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Young men in baseball uniforms.
Image courtesy of the Wisconsin Historical Society


With the recent passing of Hank Aaron, we thought to share stories of struggle and remembrance to honor the history that so many have left behind. While we also explore people who are making history now.

First, is an exploration of Hank Aaron's early career in Eau Claire before he moved on to the big leagues. Next, we meet two professors in Oshkosh who have managed to bridge a divide that has split Germany for years.

Then, we share one woman's story of the complexity of navigating politics and finding common ground. After that, we discover a group of inmates who have found pride in creating art.

Finally, WHYsconsin delves into the history of one of Wisconsin's semi-professional football team.

We hope you stay warm this week!

-The "Wisconsin Life" Team

Hank Aaron passed away last week at 86 and will forever be a legend on and off the field. And while he's remembered fondly for his time in Milwaukee and Atlanta, he started his career in Eau Claire. Author Dean Robbins tells us more about Aaron's time with the Eau Claire Bears.

Bridging the “Cold War” Divide

Wisconsin has always been a beacon of German culture. Now, it is undergoing a renaissance at the University of Wisconsin-Oshkosh. Walk across campus with Professors Heike Alberts and Monika Hohbein-Deegen and you will likely hear a conversation in German. Both professors started on campus in 2003, on the very same day. While both are German, their paths to Oshkosh were very different.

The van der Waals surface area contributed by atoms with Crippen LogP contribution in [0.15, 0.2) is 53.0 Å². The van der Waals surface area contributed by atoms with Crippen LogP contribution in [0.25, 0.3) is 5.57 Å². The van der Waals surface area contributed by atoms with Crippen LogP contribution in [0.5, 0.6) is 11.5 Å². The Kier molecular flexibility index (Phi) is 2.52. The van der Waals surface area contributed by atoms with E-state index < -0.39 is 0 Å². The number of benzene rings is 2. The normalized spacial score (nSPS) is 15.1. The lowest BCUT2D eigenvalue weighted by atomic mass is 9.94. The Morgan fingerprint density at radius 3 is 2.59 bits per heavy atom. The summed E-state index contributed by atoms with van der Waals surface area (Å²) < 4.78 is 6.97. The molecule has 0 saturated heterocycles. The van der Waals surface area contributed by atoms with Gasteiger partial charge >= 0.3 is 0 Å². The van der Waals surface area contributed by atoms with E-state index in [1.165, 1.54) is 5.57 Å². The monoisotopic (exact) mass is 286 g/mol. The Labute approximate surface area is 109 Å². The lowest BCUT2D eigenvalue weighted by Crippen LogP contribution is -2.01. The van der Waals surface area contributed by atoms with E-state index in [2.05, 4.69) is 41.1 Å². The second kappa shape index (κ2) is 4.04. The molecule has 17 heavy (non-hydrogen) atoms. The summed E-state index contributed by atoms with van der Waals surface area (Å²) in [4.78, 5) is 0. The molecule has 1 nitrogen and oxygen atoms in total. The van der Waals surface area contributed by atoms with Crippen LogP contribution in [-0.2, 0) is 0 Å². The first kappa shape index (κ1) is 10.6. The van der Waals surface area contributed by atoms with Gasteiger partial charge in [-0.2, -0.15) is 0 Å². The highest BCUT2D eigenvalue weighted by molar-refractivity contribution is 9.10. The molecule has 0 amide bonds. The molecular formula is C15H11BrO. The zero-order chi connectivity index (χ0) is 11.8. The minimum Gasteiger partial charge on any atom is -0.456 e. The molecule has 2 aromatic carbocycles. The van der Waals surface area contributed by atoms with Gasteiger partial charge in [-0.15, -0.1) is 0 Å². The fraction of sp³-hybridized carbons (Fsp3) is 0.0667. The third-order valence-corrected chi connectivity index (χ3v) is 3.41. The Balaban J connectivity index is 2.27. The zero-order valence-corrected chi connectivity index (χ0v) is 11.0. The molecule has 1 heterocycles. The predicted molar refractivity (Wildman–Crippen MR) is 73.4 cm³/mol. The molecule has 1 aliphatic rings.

Believe it or not, not everyone agrees when it comes to politics. And in the current political climate those differences are especially amplified when trying to have these discussions with family.

Waukesha writer, Judy Bridges walks us though the complex arc of navigating politics and finding common ground with her distant brother.

A La Crosse County government building is an unexpected gallery space, but in a way, the works by current and former inmates hung by The Pen Project are quite appropriate.

Husband and wife Chad and Keri White run the non-profit The Pen Project out of the office of their Eau Claire-based design firm.

The northeastern village, some 25 miles from Green Bay, is known for its Dutch heritage. A lesser known fact about Little Chute is that it was once home to a semi-pro football team, the Little Chute Flying Dutchmen, that played for three decades straight.

Thanks for reading and get in touch.
We love to hear about your Wisconsin life.
This newsletter was sent to <<Email Address>>. Wisconsin Life is a coproduction of Wisconsin Public Radio and PBS Wisconsin.
Funding for Wisconsin Life comes from Alliant Energy, Lowell and Mary Peterson, the Wisconsin Humanities Council, and the Friends of Wisconsin Public Television. For questions or comments about Wisconsin Life, please use our contact form.

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